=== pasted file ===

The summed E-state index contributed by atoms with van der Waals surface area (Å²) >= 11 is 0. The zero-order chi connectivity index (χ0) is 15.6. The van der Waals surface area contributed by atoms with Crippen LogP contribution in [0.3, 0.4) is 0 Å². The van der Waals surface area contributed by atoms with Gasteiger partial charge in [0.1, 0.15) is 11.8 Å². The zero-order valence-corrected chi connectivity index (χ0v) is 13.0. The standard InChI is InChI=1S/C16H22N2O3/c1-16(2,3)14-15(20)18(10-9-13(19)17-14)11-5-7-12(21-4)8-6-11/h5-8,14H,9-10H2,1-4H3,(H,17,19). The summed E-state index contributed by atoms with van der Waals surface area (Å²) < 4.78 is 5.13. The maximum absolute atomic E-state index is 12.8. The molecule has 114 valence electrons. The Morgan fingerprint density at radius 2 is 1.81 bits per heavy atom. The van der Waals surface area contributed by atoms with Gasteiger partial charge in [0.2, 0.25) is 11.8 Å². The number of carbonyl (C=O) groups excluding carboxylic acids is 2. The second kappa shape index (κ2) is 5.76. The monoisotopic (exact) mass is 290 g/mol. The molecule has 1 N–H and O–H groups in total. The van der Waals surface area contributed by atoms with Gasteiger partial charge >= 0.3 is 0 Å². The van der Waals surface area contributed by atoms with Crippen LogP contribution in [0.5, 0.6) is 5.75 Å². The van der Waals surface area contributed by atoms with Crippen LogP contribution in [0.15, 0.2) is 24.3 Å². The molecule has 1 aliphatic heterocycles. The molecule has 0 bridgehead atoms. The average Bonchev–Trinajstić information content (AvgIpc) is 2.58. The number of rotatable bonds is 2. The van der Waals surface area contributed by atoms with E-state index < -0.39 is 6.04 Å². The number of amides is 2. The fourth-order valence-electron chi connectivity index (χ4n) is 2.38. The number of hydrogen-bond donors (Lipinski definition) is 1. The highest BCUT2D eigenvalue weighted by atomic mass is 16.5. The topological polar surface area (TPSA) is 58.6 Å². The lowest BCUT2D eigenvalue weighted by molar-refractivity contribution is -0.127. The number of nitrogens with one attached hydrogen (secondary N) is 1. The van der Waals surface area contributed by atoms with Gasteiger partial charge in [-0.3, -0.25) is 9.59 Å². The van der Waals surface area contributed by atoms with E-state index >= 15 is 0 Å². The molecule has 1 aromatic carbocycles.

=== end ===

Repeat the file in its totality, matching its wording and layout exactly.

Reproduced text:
The summed E-state index contributed by atoms with van der Waals surface area (Å²) >= 11 is 0. The zero-order chi connectivity index (χ0) is 15.6. The van der Waals surface area contributed by atoms with Crippen LogP contribution in [0.3, 0.4) is 0 Å². The van der Waals surface area contributed by atoms with Gasteiger partial charge in [0.1, 0.15) is 11.8 Å². The zero-order valence-corrected chi connectivity index (χ0v) is 13.0. The standard InChI is InChI=1S/C16H22N2O3/c1-16(2,3)14-15(20)18(10-9-13(19)17-14)11-5-7-12(21-4)8-6-11/h5-8,14H,9-10H2,1-4H3,(H,17,19). The summed E-state index contributed by atoms with van der Waals surface area (Å²) < 4.78 is 5.13. The maximum absolute atomic E-state index is 12.8. The molecule has 114 valence electrons. The Morgan fingerprint density at radius 2 is 1.81 bits per heavy atom. The van der Waals surface area contributed by atoms with Gasteiger partial charge in [0.2, 0.25) is 11.8 Å². The number of carbonyl (C=O) groups excluding carboxylic acids is 2. The second kappa shape index (κ2) is 5.76. The monoisotopic (exact) mass is 290 g/mol. The molecule has 1 N–H and O–H groups in total. The van der Waals surface area contributed by atoms with Gasteiger partial charge >= 0.3 is 0 Å². The van der Waals surface area contributed by atoms with Crippen LogP contribution in [0.5, 0.6) is 5.75 Å². The van der Waals surface area contributed by atoms with Crippen LogP contribution in [0.15, 0.2) is 24.3 Å². The molecule has 1 aliphatic heterocycles. The molecule has 0 bridgehead atoms. The average Bonchev–Trinajstić information content (AvgIpc) is 2.58. The number of rotatable bonds is 2. The van der Waals surface area contributed by atoms with E-state index < -0.39 is 6.04 Å². The number of amides is 2. The fourth-order valence-electron chi connectivity index (χ4n) is 2.38. The number of hydrogen-bond donors (Lipinski definition) is 1. The highest BCUT2D eigenvalue weighted by atomic mass is 16.5. The topological polar surface area (TPSA) is 58.6 Å². The lowest BCUT2D eigenvalue weighted by molar-refractivity contribution is -0.127. The number of nitrogens with one attached hydrogen (secondary N) is 1. The van der Waals surface area contributed by atoms with Gasteiger partial charge in [-0.3, -0.25) is 9.59 Å². The van der Waals surface area contributed by atoms with E-state index >= 15 is 0 Å². The molecule has 1 aromatic carbocycles.